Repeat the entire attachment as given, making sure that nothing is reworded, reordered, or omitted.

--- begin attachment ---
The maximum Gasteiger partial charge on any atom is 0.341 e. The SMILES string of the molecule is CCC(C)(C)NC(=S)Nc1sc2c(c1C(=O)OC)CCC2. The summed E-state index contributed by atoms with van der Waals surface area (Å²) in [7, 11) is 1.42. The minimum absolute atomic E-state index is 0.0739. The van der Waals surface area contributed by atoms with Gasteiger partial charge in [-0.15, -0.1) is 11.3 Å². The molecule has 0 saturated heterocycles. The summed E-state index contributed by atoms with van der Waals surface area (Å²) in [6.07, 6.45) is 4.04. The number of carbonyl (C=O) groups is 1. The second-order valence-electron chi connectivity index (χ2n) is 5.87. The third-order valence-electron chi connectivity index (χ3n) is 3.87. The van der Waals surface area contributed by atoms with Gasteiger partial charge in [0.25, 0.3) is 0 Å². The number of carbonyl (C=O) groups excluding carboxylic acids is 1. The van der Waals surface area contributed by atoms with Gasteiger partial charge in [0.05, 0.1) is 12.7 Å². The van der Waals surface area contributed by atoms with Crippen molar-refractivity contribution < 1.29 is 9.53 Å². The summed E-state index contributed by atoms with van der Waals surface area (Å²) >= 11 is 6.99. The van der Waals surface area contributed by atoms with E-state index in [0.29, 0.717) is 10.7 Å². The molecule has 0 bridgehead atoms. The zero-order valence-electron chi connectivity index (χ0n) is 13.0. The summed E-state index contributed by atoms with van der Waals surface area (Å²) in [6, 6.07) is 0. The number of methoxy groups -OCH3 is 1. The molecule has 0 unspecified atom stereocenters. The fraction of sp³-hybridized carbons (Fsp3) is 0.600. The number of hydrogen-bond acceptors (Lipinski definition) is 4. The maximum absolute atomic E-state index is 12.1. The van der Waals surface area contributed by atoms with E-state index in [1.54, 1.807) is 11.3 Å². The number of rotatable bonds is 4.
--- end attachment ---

The maximum Gasteiger partial charge on any atom is 0.341 e. The SMILES string of the molecule is CCC(C)(C)NC(=S)Nc1sc2c(c1C(=O)OC)CCC2. The summed E-state index contributed by atoms with van der Waals surface area (Å²) in [7, 11) is 1.42. The minimum absolute atomic E-state index is 0.0739. The van der Waals surface area contributed by atoms with Gasteiger partial charge in [-0.15, -0.1) is 11.3 Å². The molecule has 0 saturated heterocycles. The summed E-state index contributed by atoms with van der Waals surface area (Å²) in [6.07, 6.45) is 4.04. The number of carbonyl (C=O) groups is 1. The second-order valence-electron chi connectivity index (χ2n) is 5.87. The third-order valence-electron chi connectivity index (χ3n) is 3.87. The van der Waals surface area contributed by atoms with Gasteiger partial charge in [0.25, 0.3) is 0 Å². The number of carbonyl (C=O) groups excluding carboxylic acids is 1. The van der Waals surface area contributed by atoms with Gasteiger partial charge in [0.05, 0.1) is 12.7 Å². The van der Waals surface area contributed by atoms with Crippen molar-refractivity contribution < 1.29 is 9.53 Å². The summed E-state index contributed by atoms with van der Waals surface area (Å²) >= 11 is 6.99. The van der Waals surface area contributed by atoms with E-state index in [0.29, 0.717) is 10.7 Å². The molecule has 0 bridgehead atoms. The zero-order valence-electron chi connectivity index (χ0n) is 13.0. The summed E-state index contributed by atoms with van der Waals surface area (Å²) in [6, 6.07) is 0. The number of methoxy groups -OCH3 is 1. The molecule has 0 unspecified atom stereocenters. The fraction of sp³-hybridized carbons (Fsp3) is 0.600. The number of hydrogen-bond acceptors (Lipinski definition) is 4. The maximum absolute atomic E-state index is 12.1. The van der Waals surface area contributed by atoms with E-state index in [1.54, 1.807) is 11.3 Å². The number of rotatable bonds is 4.